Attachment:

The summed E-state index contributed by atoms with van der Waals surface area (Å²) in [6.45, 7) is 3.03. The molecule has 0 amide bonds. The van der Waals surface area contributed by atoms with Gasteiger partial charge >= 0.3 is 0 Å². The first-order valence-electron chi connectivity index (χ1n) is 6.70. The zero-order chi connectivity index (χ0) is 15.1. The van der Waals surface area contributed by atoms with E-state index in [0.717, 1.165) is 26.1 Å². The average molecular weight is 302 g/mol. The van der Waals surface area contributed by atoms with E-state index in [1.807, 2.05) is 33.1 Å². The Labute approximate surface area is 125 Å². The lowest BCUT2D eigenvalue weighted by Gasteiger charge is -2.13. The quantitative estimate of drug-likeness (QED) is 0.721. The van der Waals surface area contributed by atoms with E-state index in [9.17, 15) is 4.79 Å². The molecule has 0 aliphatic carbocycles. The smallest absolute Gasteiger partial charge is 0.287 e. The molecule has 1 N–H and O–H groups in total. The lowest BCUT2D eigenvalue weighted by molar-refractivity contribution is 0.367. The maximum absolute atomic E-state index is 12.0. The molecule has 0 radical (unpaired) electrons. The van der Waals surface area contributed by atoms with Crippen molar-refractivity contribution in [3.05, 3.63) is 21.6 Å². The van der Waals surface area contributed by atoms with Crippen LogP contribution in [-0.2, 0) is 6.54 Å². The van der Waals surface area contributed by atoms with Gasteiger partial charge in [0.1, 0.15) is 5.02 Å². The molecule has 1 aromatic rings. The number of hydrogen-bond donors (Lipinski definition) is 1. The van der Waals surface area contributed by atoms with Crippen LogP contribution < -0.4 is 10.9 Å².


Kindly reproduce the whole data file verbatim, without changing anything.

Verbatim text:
The summed E-state index contributed by atoms with van der Waals surface area (Å²) in [6.45, 7) is 3.03. The molecule has 0 amide bonds. The van der Waals surface area contributed by atoms with Gasteiger partial charge >= 0.3 is 0 Å². The first-order valence-electron chi connectivity index (χ1n) is 6.70. The zero-order chi connectivity index (χ0) is 15.1. The van der Waals surface area contributed by atoms with E-state index in [0.717, 1.165) is 26.1 Å². The average molecular weight is 302 g/mol. The van der Waals surface area contributed by atoms with E-state index in [1.807, 2.05) is 33.1 Å². The Labute approximate surface area is 125 Å². The lowest BCUT2D eigenvalue weighted by Gasteiger charge is -2.13. The quantitative estimate of drug-likeness (QED) is 0.721. The van der Waals surface area contributed by atoms with E-state index in [9.17, 15) is 4.79 Å². The molecule has 0 aliphatic carbocycles. The smallest absolute Gasteiger partial charge is 0.287 e. The molecule has 1 N–H and O–H groups in total. The lowest BCUT2D eigenvalue weighted by molar-refractivity contribution is 0.367. The maximum absolute atomic E-state index is 12.0. The molecule has 0 radical (unpaired) electrons. The van der Waals surface area contributed by atoms with Crippen molar-refractivity contribution in [3.05, 3.63) is 21.6 Å². The van der Waals surface area contributed by atoms with Crippen LogP contribution in [-0.2, 0) is 6.54 Å². The van der Waals surface area contributed by atoms with Gasteiger partial charge in [0.1, 0.15) is 5.02 Å². The molecule has 1 aromatic rings. The number of hydrogen-bond donors (Lipinski definition) is 1. The van der Waals surface area contributed by atoms with Crippen LogP contribution < -0.4 is 10.9 Å².